A coalition of nine oil and gas companies is asking the U.S. Fish and Wildlife Service for a 50-year permit that would allow the killing or disturbing of five bat species in Pennsylvania, Ohio and West Virginia. The permit, which is covered under the Endangered Species Act, is called an incidental take permit because the impacts are incidental to carrying out a legal activity.
For example, wind farms sometimes have to acquire incidental take permits because wind turbines can inadvertently kill threatened or endangered species of birds. Oil and gas companies would need the special permit for projects like pipeline construction, which could impact bat habitat.
The permit would include the endangered Indiana bat, threatened northern long-eared bat, as well as the eastern small-footed bat, little brown bat and tri-colored bat. All five of these bat species have been in sharp decline because of a fungal disease known as white-nose syndrome.
LISTEN: Protecting Bats from the Impacts of Oil and Gas Drilling
“The issuance of the permit cannot significantly depreciate the recovery of the species in the wild,” says Pamela Shellenberger, a biologist with the U.S. Fish and Wildlife Service’s Pennsylvania Field Office. Her agency will look at how things like tree removal and noise and vibrations from machinery could impact bat populations. They will also be making sure the permitted activities don’t harm places where bats create maternity colonies and hibernate. Their environmental impact statement won’t be completed until late next year.
As part of the permit request, the companies are required to create a habitat conservation plan. According to a statement released by EQT, one of the coalition members, their plan will “minimize and mitigate any potential adverse impacts to the species.” At a public meeting hosted by the U.S. Fish and Wildlife Service in Washington County, consultants working on behalf of the coalition revealed the plan includes carving out areas where oil and gas activities would not occur, as well as a provision for white-nose syndrome research.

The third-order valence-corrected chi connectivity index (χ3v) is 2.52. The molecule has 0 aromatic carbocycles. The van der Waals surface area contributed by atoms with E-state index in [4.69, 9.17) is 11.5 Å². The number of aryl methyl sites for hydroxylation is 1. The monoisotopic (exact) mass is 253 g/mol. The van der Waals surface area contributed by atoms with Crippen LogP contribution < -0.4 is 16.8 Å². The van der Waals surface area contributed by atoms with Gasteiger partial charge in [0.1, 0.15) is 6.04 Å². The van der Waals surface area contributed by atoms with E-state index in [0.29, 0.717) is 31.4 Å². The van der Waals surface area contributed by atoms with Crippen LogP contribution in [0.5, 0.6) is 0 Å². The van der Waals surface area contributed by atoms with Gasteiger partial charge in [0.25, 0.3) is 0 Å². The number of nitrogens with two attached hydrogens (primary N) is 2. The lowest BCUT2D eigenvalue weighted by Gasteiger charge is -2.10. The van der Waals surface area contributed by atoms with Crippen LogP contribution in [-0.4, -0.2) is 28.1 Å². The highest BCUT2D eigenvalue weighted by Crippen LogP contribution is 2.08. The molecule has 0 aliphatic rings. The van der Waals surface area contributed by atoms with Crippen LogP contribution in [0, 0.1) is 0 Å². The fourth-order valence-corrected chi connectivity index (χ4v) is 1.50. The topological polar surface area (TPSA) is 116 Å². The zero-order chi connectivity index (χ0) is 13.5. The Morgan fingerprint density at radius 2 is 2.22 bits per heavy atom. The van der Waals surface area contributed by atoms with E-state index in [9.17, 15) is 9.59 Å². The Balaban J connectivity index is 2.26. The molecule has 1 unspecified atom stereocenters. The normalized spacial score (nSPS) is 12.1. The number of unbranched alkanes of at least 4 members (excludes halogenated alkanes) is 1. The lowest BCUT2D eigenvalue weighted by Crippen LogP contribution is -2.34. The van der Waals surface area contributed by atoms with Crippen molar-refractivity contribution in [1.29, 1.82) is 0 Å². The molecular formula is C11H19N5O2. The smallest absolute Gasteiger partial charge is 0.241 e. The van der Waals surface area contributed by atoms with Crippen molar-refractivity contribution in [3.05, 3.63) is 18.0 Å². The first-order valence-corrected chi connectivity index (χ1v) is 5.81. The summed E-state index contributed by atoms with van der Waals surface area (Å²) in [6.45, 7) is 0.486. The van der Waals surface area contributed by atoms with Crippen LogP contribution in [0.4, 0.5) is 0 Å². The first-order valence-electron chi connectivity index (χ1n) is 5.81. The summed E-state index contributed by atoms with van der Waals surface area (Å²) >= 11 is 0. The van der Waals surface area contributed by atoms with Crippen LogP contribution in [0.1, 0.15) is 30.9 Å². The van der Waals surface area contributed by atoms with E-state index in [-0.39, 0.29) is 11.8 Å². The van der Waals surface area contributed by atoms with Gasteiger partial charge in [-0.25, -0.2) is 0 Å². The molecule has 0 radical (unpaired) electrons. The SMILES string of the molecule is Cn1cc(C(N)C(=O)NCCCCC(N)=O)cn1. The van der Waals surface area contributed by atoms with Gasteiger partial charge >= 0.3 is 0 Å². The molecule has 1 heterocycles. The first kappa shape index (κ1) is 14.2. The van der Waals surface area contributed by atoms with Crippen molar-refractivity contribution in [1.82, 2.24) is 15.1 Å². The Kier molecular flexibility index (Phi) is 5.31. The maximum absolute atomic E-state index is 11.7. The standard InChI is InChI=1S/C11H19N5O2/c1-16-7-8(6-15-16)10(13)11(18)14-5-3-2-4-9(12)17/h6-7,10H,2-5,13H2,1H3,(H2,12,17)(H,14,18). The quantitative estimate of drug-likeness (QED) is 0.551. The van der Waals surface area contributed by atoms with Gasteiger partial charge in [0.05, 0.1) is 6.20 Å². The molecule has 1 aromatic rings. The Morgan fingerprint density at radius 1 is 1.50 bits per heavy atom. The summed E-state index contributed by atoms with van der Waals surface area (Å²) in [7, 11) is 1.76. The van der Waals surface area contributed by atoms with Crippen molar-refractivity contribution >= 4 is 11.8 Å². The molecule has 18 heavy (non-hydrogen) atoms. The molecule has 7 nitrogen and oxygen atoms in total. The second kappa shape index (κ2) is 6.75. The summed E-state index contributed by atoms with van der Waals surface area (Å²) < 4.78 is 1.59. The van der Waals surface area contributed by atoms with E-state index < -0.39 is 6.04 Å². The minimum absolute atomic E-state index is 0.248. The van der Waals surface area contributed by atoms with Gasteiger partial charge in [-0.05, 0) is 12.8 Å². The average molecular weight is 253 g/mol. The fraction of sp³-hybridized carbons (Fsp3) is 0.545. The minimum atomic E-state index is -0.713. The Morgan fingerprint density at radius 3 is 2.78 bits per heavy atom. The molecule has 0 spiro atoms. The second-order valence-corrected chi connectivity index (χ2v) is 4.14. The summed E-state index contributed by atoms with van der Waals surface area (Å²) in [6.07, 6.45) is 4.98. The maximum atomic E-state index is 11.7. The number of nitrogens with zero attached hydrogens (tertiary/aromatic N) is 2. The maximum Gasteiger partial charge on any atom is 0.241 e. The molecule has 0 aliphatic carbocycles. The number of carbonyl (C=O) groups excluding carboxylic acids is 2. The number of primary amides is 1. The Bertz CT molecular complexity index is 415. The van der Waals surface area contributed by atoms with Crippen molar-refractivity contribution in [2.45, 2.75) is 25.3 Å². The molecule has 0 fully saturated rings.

Pam Shellenberger says the benefit for companies is knowing the expectations ahead of time so they can better plan for the future. She says a longer-term approach also might help Fish and Wildlife strengthen conservation efforts for the bat species.
“Right now, it could be death by a thousand cuts where we’re looking at each project piece by piece,” Shellenberger says. She says this is permit, which covers the entirety of Pennsylvania and Ohio, is one of the largest such requests in the Northeast—both in area size and length of time.
Jane Davenport, a senior staff attorney for the group Defenders of Wildlife, says though it’s early in the process and she hasn’t seen the draft habitat conservation plan, these bat species are already on the brink of extinction. For that reason, she thinks a 50-year timeframe isn’t justified for such a broad permit.
“It’s way too big a bite at the apple,” Davenport says.
She says we can’t afford to underestimate the impacts that ongoing habitat fragmentation from shale gas development—such as cutting down trees to build pipelines—could have on the survival and recovery of forest-dependent bats.
Public comments are being taken until December 27 on this initial phase of the permitting process.
Photo (top): Ann Froschauer / U.S. Fish and Wildlife Service